They took this cause to heart.
More than 300 do-gooders gathered at Coney Island’s MCU Park on Sept. 16 to log laps at the American Heart Association’s fourth-annual Heart Walk — sponsored by this paper’s parent company, Schneps Community News Group — to raise money and awareness about heart health. The event brought together health experts and survivors of heart attacks, heart disease, and strokes to discuss the importance of preventative measures — including regular exercise and a healthy diet — according to one local who attended.
“It was such an uplifting event,” said Marine Parker Gail Levine. “Just being in the atmosphere with so many people who were involved in healthcare or were family members of survivors or people who had heart disease was great.”
The participants raised nearly $48,000 before the event and walked more than three miles in the stadium to the tunes of Emcee Sharon “La Loca” Montero from Radio 103.9 FM. And locals had the chance to learn more about their own heart health with free blood-pressure screenings courtesy of Walgreens, and nutritional demonstrations by reps from the American Heart Association.
Survivors of heart problems — including Levine, who suffered a heart attack last year — spoke to attendees about stress management and living a healthy lifestyle. Levine, a yoga teacher for the past 14 years, said she sought to impress on attendees that they could be at risk even if they thought they were living healthy lifestyles.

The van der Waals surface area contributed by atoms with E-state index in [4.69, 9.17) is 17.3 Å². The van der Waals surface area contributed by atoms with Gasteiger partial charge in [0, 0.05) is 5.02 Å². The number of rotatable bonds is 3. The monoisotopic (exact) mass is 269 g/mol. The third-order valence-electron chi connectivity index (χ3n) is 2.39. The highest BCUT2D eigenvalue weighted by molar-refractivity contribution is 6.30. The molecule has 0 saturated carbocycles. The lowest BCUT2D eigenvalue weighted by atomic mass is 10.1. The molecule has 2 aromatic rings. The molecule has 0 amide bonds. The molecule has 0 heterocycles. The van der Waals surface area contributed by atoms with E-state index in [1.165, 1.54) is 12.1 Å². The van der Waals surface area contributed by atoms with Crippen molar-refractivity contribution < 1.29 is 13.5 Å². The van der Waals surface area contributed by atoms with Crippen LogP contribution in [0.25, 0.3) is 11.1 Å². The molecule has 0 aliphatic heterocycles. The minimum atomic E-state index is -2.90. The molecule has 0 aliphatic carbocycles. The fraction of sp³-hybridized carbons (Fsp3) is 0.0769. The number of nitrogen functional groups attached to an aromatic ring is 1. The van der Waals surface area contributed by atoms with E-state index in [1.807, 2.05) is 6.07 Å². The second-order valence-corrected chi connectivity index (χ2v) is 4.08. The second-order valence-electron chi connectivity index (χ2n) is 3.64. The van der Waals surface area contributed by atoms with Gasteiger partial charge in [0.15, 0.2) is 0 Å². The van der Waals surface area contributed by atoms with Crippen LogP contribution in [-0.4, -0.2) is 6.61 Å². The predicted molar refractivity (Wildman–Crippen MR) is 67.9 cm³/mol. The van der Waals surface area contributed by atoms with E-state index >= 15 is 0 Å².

“I couldn’t believe it — as a vegetarian, a very active exerciser, a yoga teacher — I did not experience any of the traditional symptoms of heart disease, and yet the night I had the heart attack they told me that I had three arteries that were blocked, one of which was 99-percent blocked,” she said. “It can happen to anyone.”
Cyclones assistant general manager Gary Perone was the event chairman, and walked in honor of his father, who died in March 2017 after a long battle with heart disease — undergoing triple bypass heart surgery at 49-years-old, surviving a massive heart attack years later, and enduring multiple operations before finally succumbing at age 71.
“Heart disease remains the number-one killer of New Yorkers,” Perone said. “Unfortunately, my family and I have been personally affected by it. This cause is very personal to me.”
The event also provided lighter entertainment for youngsters, including photos with Cyclones mascots Pee Wee and Sandy the Seagull, and other Cyclones-themed activities.
But some kids participated in the walk itself, including 7-year-old Madison Becton, who walked in memory of her uncle, Zackie Rice, who died of a heart attack in 2016. Becton’s grandmother, Keshia, said she thought it was important for her granddaughter to participate in the event to raise awareness and keep her uncle’s legacy alive.
“I wanted her to experience doing something positive for a cause,” Becton said. “She said that she had a wonderful time and she was walking for her uncle.”